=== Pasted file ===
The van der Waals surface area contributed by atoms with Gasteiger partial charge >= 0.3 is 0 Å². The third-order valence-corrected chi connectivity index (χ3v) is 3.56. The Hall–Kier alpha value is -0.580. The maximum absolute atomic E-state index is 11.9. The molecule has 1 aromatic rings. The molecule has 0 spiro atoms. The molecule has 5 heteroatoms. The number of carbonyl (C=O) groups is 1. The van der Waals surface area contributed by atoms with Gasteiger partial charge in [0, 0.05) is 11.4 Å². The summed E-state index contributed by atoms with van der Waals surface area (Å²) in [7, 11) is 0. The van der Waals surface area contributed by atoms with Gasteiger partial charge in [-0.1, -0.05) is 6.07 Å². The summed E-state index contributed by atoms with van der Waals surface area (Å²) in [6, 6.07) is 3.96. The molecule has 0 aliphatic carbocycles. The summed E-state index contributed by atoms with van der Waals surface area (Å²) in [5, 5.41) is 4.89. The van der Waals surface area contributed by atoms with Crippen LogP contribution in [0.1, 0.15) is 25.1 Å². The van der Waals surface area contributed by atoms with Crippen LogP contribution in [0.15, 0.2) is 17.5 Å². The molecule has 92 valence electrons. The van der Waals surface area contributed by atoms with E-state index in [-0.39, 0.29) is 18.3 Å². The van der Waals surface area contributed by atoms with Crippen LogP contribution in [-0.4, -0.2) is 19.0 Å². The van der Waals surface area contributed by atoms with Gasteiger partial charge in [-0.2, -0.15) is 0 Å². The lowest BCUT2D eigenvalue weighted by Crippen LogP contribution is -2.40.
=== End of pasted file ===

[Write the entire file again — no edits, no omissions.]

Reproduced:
The van der Waals surface area contributed by atoms with Gasteiger partial charge >= 0.3 is 0 Å². The third-order valence-corrected chi connectivity index (χ3v) is 3.56. The Hall–Kier alpha value is -0.580. The maximum absolute atomic E-state index is 11.9. The molecule has 1 aromatic rings. The molecule has 0 spiro atoms. The molecule has 5 heteroatoms. The number of carbonyl (C=O) groups is 1. The van der Waals surface area contributed by atoms with Gasteiger partial charge in [0, 0.05) is 11.4 Å². The summed E-state index contributed by atoms with van der Waals surface area (Å²) in [7, 11) is 0. The van der Waals surface area contributed by atoms with Gasteiger partial charge in [-0.1, -0.05) is 6.07 Å². The summed E-state index contributed by atoms with van der Waals surface area (Å²) in [6, 6.07) is 3.96. The molecule has 0 aliphatic carbocycles. The summed E-state index contributed by atoms with van der Waals surface area (Å²) in [5, 5.41) is 4.89. The van der Waals surface area contributed by atoms with Crippen LogP contribution in [0.1, 0.15) is 25.1 Å². The van der Waals surface area contributed by atoms with Crippen LogP contribution in [0.15, 0.2) is 17.5 Å². The molecule has 92 valence electrons. The van der Waals surface area contributed by atoms with E-state index in [-0.39, 0.29) is 18.3 Å². The van der Waals surface area contributed by atoms with Crippen LogP contribution in [-0.4, -0.2) is 19.0 Å². The van der Waals surface area contributed by atoms with Gasteiger partial charge in [-0.2, -0.15) is 0 Å². The lowest BCUT2D eigenvalue weighted by Crippen LogP contribution is -2.40.